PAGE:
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Parameters of a Philosophical Quest

Arshia Sattar

By Gurcharan Das
Allen Lane/Penguin Books, 2009, pp. 434, RS.699.00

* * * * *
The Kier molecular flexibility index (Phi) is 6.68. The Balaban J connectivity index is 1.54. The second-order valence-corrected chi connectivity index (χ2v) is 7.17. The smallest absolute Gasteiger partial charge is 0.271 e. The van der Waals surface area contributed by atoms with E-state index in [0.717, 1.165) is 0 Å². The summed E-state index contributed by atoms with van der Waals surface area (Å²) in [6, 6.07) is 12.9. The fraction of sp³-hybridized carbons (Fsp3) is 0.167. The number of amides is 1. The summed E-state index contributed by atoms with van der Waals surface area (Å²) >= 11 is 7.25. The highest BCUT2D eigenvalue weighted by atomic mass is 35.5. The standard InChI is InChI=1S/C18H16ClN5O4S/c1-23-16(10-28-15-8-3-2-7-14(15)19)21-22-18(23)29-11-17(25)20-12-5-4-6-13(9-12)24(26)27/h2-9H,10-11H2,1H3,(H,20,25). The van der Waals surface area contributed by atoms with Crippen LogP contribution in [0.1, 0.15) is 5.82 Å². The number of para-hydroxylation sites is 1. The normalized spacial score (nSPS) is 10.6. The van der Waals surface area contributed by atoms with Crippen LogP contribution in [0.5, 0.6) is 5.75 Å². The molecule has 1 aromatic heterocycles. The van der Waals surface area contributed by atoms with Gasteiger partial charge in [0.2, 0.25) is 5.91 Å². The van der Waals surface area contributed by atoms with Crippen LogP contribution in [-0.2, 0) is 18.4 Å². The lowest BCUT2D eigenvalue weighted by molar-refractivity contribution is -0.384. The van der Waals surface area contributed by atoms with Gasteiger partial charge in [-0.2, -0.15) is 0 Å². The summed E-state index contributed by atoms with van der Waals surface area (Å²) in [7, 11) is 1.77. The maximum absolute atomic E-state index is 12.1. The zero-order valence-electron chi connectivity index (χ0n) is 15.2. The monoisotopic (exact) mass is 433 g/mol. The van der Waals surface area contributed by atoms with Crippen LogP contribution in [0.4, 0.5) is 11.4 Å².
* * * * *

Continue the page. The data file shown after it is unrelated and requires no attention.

The Difficulty of Being Good is as wonderful a title for a book as it is a philosophical statement that provides the parameter for a lifetime’s quest. The declaration, for it is such, boldly encapsulates theproblem that has compelled humankind for centuries. For me, it circumscribes the central problem of being, it is the very definition of the human condition. I imagine that animals have no moral centre from within which they act, that ethics and morality are the unique purview of human beings, that it is the capacity to choose to be good that makes us different from other sentient beings. At least on this planet, as we know it. Cultures and peoples define the idea of good differently, perhaps. But it would seem that we all have an idea of the good, the true, the beautiful. And we also have an idea of how to locate these values for ourselves and how to recognize the same aspiration in others. Sometimes, it’s our philosophers who teach us how to discriminate, how to discern, how to ponder. But very often (and much more accessibly), it is our story-tellers who engage with these questions, spinning layered tales that consider the idea of the good in all its complexity. Hindus (secular, liberal and otherwise) have always believed that it is the Mahabharata and the Ramayana (rather than the Vedas or the Upanisads), that actually explore and comment on what it means to be good. By extension, these texts explore what it means to be human and that too, in the presence of a god who has become human precisely to examine the limits of goodness. We tend to think of the Ramayana as the story where what is good is clear and manifest and do-able, whereas the Mahabharata is the story where even the idea of what is good is murky. In the Mahabharata’s own words, dharma is suksma—ever so subtle, slippery, delicate, elusive. Following the text’s own stated impulse, i.e., to try and discover what is good and excavate how it might be deemed as such, Gurcharan Das picks the Mahabharata to illuminate the idea of goodness for our times. In doing so, he displays more than a passing acquaintance with the other great texts and minds of the world, a genuine interest in the bedrock of ethical action and an utterly disarming literary conceit ...

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